Microsoft Office Tutorials and References

In Depth Information

**Working with Functions**

Using arguments in functions

Every function takes one or more
arguments.
Arguments are the cell references

or numbers, enclosed in parentheses, which the function acts upon. For

example, =AVERAGE(B1:B4) returns the average of the numbers in the cell

range B1 through B4; =PRODUCT(6.5,C4) returns the product of multiplying

the number 6.5 by the number in cell C4. When a function requires more

than one argument, enter a comma between the arguments (enter a comma

without a space).

Entering a function in a formula

To enter a function in a formula, you can enter the function name by typing

it in the Formula bar, or you can rely on Excel to enter it for you. Enter

function names yourself if you’re well acquainted with a function and

comfortable using it.

No matter how you want to enter a function as part of a formula, start this way:

1.
Select the cell where you want to enter the formula.

2.
In the Formula bar, type an equal sign (=).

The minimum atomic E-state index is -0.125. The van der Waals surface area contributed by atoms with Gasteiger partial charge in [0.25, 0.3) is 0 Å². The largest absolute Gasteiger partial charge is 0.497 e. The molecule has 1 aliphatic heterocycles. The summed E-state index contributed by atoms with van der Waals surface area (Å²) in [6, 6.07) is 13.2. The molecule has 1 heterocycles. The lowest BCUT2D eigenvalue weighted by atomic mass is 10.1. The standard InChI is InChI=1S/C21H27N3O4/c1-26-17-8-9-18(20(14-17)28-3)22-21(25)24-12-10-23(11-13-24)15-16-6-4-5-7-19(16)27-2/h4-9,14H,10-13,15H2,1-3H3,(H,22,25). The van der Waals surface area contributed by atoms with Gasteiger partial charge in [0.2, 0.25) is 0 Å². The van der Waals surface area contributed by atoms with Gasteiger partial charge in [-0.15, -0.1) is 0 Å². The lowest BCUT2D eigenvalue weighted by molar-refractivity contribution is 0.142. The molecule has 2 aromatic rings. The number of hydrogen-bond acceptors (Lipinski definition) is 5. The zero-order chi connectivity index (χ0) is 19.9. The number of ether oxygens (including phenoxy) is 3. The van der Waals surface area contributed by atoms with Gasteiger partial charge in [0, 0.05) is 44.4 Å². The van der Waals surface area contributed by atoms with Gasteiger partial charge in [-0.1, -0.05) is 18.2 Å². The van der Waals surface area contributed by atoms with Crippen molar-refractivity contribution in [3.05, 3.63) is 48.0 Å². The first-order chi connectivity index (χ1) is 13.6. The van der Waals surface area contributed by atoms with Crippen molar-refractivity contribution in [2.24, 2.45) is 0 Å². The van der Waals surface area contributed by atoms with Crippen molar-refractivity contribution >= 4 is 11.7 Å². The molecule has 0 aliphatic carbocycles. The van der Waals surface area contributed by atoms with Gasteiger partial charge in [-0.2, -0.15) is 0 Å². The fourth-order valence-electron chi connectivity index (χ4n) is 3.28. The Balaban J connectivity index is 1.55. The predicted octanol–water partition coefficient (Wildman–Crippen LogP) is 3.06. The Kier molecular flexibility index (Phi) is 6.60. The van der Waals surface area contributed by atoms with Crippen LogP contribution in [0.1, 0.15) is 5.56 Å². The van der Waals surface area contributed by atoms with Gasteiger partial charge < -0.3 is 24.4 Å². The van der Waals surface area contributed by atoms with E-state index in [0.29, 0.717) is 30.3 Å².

Please, please, please be sure to start every formula by entering an

equal sign (=). Without it, Excel thinks you’re entering text or a number

in the cell.

Book III

Chapter 3

3.
Start constructing your formula, and when you come to the place

where you want to enter the function, type the function’s name or call

upon Excel to help you enter the function and its arguments.

Later in this chapter, “Manually entering a function” shows how to type

in the function yourself; “Getting Excel’s help to enter a function” shows

how to get Excel to do the work.

If you enter the function on your own, it’s up to you to type the arguments

correctly; if you get Excel’s help, you also get help with entering the cell

references for the arguments.

Manually entering a function

Be sure to enclose the function’s argument or arguments in parentheses.

Don’t enter a space between the function’s name and the first parenthesis.

Likewise, don’t enter a comma and a space between arguments; enter a

comma, nothing more:

=SUM(F11,F14,23)